This Kiwi company is making super cute bikinis from recycled fishnets

Publish Date
Sunday, 24 May 2020, 9:00AM

A New Zealand swimwear company is experiencing a surge in demand for its bikinis made from recycled fishnets!

As the United States eases into their summer months, Kalakoa swimwear says the company experienced a 300% increase in online traffic on the website in two days and is now shipping out orders to northern hemisphere customers daily.

Former lifesaving champion Toni Burke created the company, which aims to produce swimwear that is ethically manufactured and sustainable. She says there is a clear demand for affordable and sustainable swimwear in the Northern Hemisphere, especially in the United States and the United Kingdom.

The material the company uses is made from carvico vita, derived from fishnets found in the ocean, as well as lepreve lycra made from plastic bottles.

"I also think they are also a bit more daring with their swimwear choices in terms of pattern and design and in NZ we can be a bit more conservative. That's why I've made the swimwear reversible so there is block colour on one side for those who don't want a swimsuit that makes such a bold or colourful statement," she says.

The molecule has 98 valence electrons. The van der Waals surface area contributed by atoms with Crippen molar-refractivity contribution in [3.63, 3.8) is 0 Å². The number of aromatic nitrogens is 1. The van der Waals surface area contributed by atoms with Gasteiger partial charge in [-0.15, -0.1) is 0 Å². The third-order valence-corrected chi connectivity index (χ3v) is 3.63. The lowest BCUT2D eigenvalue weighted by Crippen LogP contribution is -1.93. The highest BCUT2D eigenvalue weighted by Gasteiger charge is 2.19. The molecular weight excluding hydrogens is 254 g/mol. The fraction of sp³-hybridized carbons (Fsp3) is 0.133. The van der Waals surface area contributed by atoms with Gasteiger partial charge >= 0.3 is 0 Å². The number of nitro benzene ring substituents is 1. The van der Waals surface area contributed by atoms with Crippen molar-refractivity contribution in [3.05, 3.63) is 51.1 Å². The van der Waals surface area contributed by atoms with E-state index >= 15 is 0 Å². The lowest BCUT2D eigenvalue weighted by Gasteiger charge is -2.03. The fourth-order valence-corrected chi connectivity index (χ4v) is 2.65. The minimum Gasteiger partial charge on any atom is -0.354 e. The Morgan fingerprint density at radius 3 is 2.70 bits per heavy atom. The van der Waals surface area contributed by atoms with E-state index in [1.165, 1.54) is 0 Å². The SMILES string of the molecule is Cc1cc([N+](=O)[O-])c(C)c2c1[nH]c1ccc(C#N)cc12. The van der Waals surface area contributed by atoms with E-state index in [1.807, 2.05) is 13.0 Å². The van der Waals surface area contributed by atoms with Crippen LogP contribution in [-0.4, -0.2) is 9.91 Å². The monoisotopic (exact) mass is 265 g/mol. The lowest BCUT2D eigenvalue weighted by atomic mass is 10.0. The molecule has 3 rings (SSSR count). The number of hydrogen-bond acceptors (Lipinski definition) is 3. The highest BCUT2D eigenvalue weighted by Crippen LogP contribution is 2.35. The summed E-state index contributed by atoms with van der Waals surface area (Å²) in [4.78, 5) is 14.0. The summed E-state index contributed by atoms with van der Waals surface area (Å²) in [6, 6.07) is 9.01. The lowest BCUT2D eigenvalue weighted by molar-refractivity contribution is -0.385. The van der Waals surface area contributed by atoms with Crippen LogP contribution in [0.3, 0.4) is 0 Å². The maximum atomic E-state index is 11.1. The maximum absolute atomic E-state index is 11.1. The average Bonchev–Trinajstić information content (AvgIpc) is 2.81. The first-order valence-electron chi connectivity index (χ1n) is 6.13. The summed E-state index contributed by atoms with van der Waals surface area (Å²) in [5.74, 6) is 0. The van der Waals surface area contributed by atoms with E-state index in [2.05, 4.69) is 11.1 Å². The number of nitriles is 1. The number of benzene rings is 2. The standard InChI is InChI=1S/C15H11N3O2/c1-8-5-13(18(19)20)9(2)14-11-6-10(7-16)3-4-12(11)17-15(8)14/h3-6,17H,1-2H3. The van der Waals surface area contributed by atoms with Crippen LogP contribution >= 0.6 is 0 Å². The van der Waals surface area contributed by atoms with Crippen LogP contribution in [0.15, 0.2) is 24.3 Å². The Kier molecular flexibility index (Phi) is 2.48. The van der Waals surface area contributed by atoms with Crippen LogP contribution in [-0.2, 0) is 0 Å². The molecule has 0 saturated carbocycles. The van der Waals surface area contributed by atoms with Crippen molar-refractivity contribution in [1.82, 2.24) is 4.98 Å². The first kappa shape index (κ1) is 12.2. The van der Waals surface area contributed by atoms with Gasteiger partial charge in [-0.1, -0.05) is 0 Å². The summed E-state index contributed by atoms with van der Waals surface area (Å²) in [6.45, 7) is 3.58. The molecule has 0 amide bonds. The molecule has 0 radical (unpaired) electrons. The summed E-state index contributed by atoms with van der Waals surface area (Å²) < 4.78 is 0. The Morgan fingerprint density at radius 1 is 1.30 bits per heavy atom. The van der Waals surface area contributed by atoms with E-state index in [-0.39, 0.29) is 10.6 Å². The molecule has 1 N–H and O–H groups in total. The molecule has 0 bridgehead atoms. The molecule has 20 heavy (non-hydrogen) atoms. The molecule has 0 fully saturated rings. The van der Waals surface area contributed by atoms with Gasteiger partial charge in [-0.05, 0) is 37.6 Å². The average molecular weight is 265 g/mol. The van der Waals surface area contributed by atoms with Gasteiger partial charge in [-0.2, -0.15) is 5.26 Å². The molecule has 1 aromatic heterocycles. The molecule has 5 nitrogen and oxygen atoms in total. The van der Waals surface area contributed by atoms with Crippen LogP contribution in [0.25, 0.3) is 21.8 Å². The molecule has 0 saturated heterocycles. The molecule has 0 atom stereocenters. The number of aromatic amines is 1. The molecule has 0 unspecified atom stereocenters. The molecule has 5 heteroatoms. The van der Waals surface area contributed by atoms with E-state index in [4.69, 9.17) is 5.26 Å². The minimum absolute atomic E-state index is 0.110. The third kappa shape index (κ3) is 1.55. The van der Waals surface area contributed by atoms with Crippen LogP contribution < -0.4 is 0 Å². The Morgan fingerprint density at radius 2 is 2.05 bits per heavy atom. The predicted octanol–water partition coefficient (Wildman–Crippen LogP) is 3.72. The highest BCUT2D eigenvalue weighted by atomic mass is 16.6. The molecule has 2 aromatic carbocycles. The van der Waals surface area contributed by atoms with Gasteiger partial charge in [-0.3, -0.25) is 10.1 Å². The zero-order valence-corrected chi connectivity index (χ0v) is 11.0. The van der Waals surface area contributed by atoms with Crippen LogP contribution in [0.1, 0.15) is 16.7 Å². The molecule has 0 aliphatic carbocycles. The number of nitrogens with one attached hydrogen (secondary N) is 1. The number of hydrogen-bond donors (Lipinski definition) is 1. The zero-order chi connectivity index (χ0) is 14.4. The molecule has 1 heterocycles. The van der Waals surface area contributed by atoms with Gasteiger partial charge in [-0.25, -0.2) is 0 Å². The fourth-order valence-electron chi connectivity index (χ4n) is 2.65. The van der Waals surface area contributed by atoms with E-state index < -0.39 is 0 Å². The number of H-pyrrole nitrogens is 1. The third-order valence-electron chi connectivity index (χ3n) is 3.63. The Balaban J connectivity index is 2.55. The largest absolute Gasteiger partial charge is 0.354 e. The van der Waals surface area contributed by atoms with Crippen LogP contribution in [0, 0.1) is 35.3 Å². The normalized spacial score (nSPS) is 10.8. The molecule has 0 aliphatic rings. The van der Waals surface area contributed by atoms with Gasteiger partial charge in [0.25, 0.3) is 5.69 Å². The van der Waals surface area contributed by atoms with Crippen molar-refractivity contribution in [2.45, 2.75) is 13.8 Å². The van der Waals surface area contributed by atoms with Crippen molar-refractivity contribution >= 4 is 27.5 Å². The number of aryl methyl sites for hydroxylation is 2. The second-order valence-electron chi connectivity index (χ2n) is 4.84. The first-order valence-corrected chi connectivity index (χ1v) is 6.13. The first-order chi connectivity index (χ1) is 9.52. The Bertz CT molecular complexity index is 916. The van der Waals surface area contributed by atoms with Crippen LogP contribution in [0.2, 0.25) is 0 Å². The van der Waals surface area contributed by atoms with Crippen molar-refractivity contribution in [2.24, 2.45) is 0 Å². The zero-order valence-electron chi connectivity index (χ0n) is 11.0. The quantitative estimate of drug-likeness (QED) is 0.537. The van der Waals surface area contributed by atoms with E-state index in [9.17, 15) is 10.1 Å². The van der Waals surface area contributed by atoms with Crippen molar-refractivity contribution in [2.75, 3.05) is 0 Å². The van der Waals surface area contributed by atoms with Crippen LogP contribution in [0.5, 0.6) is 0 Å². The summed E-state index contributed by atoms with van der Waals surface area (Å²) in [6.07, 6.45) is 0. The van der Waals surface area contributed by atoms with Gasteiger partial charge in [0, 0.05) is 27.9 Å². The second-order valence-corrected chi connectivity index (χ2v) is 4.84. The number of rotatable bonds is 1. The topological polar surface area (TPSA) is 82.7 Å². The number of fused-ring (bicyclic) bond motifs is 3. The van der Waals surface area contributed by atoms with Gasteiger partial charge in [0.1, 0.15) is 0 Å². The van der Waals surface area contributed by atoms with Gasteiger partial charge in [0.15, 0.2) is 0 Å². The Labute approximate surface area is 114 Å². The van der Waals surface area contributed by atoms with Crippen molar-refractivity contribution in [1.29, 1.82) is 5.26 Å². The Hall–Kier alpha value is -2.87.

Burke was unable to find a manufacturer in New Zealand, so opted for the product to be handmade in Bali.

"I am constantly trying to make our brand as eco-friendly as possible and will have more ideas on the horizon as we grow," Burke says.

In addition to the company's ethical and sustainable focus, Burke tries to keep the brand accessible. According to the company's website, the swimwear is sold for $79 per bikini top or bottom, while one piece costs $119.

She has big ambitions for her business, and eventually wants to expand the brand's product range to include men and children's swimwear.

While New Zealand's next summer is a while off, Burke hopes local sales will pick up in the coming weeks, and her plans to sell the range in NZ stores will resume under Covid-19 alert level 2.

This article was first published to nzherald.co.nz and republished with permission.